Last week we started working on the Natural Dark color of both our Simply Fine and our Green Mountain Green yarns. As different as these yarns appear to be in structure, they are identical in fiber content, so they can be created congruently for much of the production process. Almost like making cupcakes and a cake at the same time, we start with the same “batter”.
The ingredients for this batch of yarn includes roughly 53 pounds of fine wool with about 35 pounds of first shearing kid mohair. To put those numbers into perspective, we estimate that a typical wool fleece weighs about seven pounds. After cleaning and processing, we’ll end up with roughly 60 pounds of finished yarn.
The two fibers are blended by our picker and carder. You can see it here going through our carder on the 21st. The fibers for this yarn are GREENSPUN; which means that here at the carding stage, our special blend of organic vegetable oil and water is added to the fiber to smooth its progress through the machine.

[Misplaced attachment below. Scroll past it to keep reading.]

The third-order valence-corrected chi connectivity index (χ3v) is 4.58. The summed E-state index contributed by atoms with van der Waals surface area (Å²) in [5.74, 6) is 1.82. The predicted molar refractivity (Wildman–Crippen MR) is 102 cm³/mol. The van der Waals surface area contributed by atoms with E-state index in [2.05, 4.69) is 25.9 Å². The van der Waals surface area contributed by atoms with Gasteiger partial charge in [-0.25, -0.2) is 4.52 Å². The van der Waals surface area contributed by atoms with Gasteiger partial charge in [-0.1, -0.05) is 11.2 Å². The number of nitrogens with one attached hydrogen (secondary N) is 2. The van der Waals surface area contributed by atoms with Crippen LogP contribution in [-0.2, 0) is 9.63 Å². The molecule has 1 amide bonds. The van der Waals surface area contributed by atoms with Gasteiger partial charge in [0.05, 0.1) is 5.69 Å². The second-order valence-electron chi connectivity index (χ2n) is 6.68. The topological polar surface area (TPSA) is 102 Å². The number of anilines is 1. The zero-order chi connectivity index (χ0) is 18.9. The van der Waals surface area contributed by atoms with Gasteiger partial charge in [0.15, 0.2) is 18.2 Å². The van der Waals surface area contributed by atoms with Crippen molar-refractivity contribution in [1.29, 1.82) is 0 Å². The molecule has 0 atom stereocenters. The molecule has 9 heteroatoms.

The soft kid mohair comes to us from Joe David Ross in Sonora Texas. He has supplied the Spinnery with wonderful mohair fiber for almost 30 years. (You can learn more about him and the mohair he supplies us with here).
Here you can see the roving set up on the spinning machine a few days later. The fiber will be spun with tension to create plies that will be strong enough to knit or crochet with.
At this point the bobbins of yarn are rolled into our steambox for a three hour “sauna” that will set the twist.
And now the two yarns are separated to follow different paths. The plies for our Green Mountain Green yarn are sent to the plying machine. Here two plies will be spun together (in the opposite direction) to create the 2-ply yarn that we love. The Simply Fine is a single ply yarn and so is ready for skeining.
Here you can see the two-ply Green Mountain Green bobbins lined up on the skeining machine where we’ll wind off 120 yard hanks to be twisted into beautiful skeins. The Simply fine bobbins are wound into skeins of about 450 yards.
The skeins are now ready for a gentle washing with mild soap which will preserve the natural sheen and resilience of the yarn. Once it has dried, it is ready to be twisted into shape and labeled for sale. From start to finish, this batch took just about a week to produce. We can’t wait to see what becomes of it next!